Market Review - 15/08/2019  00:00GMT  

Dollar climbs vs G5 currencies but drops vs yen and chf on risk-aversion

The greenback ended higher against majority of its peers on Wednesday, except for safe-haven Japanese yen and Swiss Franc as the U.S. bond yield curve between 2- and 10-year Treasury yields inverted for the first time since 2007 and raised concern of the possibility of a recession. The Dow also took a hit and fell 800.49 points, or 3.05%.  
Reuters reported the inversion of the U.S. Treasury yield curve is yet another signal that the Federal Reserve needs to cut interest rates, White House trade adviser Peter Navarro said on Wednesday.  "The kind of volatility you see today in the inversion of the yield curve is sending yet another signal that the Fed needs to lower ... interest rates by 50 basis points as quickly as possible," Navarro told Fox Business Network.  
Versus the Japanese yen, dollar initially dropped to 106.25 in Asia on downbeat China data. Despite staging a recovery to 106.62, price tumbled to session lows at 105.66 in New York on risk-averse buying of jpy on global growth concerns together with a selloff in U.S. Treasury yields and equities.  
Reuters reported growth of China's industrial output slowed much more than expected to 4.8% in July from a year earlier, official data showed on Wednesday, in the latest sign of faltering demand in the world's second-largest economy as the United States ramps up trade pressure.   
The July pace was the slowest since Feburary 2002.   Analysts polled by Reuters had forecast industrial output would rise 5.8% from a year earlier, slowing from 6.3% in June.    
Retail sales growth was also weaker than expected, increasing 7.6% in July from a year earlier, compared with 9.8% in June. Analysts surveyed by Reuters had expected growth of 8.6%.   
The single currency gained from Asian low at 1.1166 to session highs at 1.1190 at New York open, however, price met renewed selling there and later fell to an intra-day low at 1.1131 in New York afternoon on active risk-aversion.  
Germany's economy shrunk by 0.1% in the three months to June, caught in the cross-fire of the trade war between U.S. and China.    
Preliminary figures released on Wednesday by the state statistics office Destatis also showed that the annual rate of growth in Europe's largest economy slowed to zero, the worst performance since 2013, when the euro zone was still struggling with the hangover from its sovereign debt and banking crisis.  Gross domestic product still rose 0.4% on the year when adjusted for the lower number of working days this year. The numbers were in line with consensus forecasts.  
The British pound briefly fell to session lows at 1.2045 in Asian morning before rallying to an intra-day high at 1.2101 ahead of New York open after UK inflation picked up in July. However, cable pared its gains and retreated strongly to 1.2051 near New York close due partly to renewed Brexit concerns.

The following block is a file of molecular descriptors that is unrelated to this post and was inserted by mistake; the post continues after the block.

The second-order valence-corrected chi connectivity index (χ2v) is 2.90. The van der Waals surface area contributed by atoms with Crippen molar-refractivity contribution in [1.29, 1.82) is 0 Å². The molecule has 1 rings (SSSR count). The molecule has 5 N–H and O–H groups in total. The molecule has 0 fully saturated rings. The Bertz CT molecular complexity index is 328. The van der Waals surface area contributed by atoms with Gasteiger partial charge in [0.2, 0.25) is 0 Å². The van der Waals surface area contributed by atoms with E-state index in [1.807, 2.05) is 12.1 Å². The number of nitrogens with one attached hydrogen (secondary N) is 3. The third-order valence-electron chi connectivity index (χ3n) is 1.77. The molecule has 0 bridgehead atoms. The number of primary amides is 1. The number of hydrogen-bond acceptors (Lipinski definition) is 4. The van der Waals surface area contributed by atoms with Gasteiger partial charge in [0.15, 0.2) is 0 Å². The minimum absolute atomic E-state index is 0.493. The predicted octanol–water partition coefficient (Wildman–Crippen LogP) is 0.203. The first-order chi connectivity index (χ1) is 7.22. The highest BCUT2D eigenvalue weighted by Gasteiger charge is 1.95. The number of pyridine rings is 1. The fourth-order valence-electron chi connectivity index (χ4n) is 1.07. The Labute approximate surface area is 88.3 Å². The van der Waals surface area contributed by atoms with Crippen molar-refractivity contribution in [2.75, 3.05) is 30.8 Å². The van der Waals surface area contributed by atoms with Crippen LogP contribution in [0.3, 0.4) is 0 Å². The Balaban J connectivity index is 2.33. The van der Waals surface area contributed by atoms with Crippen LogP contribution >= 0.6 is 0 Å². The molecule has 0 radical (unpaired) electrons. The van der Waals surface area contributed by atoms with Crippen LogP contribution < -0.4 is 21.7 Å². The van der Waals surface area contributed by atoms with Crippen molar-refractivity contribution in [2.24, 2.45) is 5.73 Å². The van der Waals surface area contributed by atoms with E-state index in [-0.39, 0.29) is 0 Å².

Reuters reported Britain's inflation rate unexpectedly overshot the Bank of England's 2% target on Wednesday, raising the cost of living even before sterling's recent slide has had a chance to feed into consumer prices.   Prices rose at an annual rate of 2.1% in July after 2.0% consumer price inflation in June, the Office for National Statistics said, bucking the average expectation in a Reuters poll of economists for a fall to 1.9%     

Reuters reported Prime Minister Boris Johnson said on Wednesday that some British lawmakers who thought they could bloc Brexit were engaging in a "terrible" collaboration with the EU.  "There is a terrible kind of collaboration as it were going on between those who think they can block Brexit in parliament and our European friends," Johnson said in a "People's PMQs" question-and-answer session on Facebook.  "Our European friends ... are not compromising at all," Johnson said. He added that the longer the impasse continued, the more likely a no-deal Brexit became.  
In other news, Reuters reported there were no concessions from China for the U.S. decision to postpone tariffs on some Chinese imports until mid-December, U.S. Commerce Secretary Wilbur Ross said on Wednesday, adding that it was too early to assess where U.S.-China trade talks stand.  Ross, speaking in an interview on CNBC, added that while further telephone conversations are planned, a date has not been set for another round of in-person discussions.  
On the data front, Reuters reported U.S. import prices unexpectedly rose in July, but the underlying trend remained weak, pointing to subdued imported inflation.    
The Labor Department said on Wednesday import prices increased 0.2% last month as a rebound in the cost of petroleum products offset declines in prices for capital goods and motor vehicles. Data for June was revised down to show import prices dropping 1.1% instead of falling 0.9% as previously reported.    
Economists polled by Reuters had forecast import prices would be unchanged in July. In the 12 months through July, import prices dropped 1.8% after decreasing 2.0% in June.  
Data to be released on Thursday:  
Italy market holiday, China China house prices, Australia employment change, unemployment rate, Japan industrial output, capacity utilization, Swiss producer import price, UK retail sales, retail sales ex-fuel, retail sales import price, NY Fed manufacturing, initial jobless claims, labor costs prelim, productivity prelim, retail sales ex-autos, retail sales, industrial production, capacity utilization, manufacturing output, industrial production and Canada ADP employment change.

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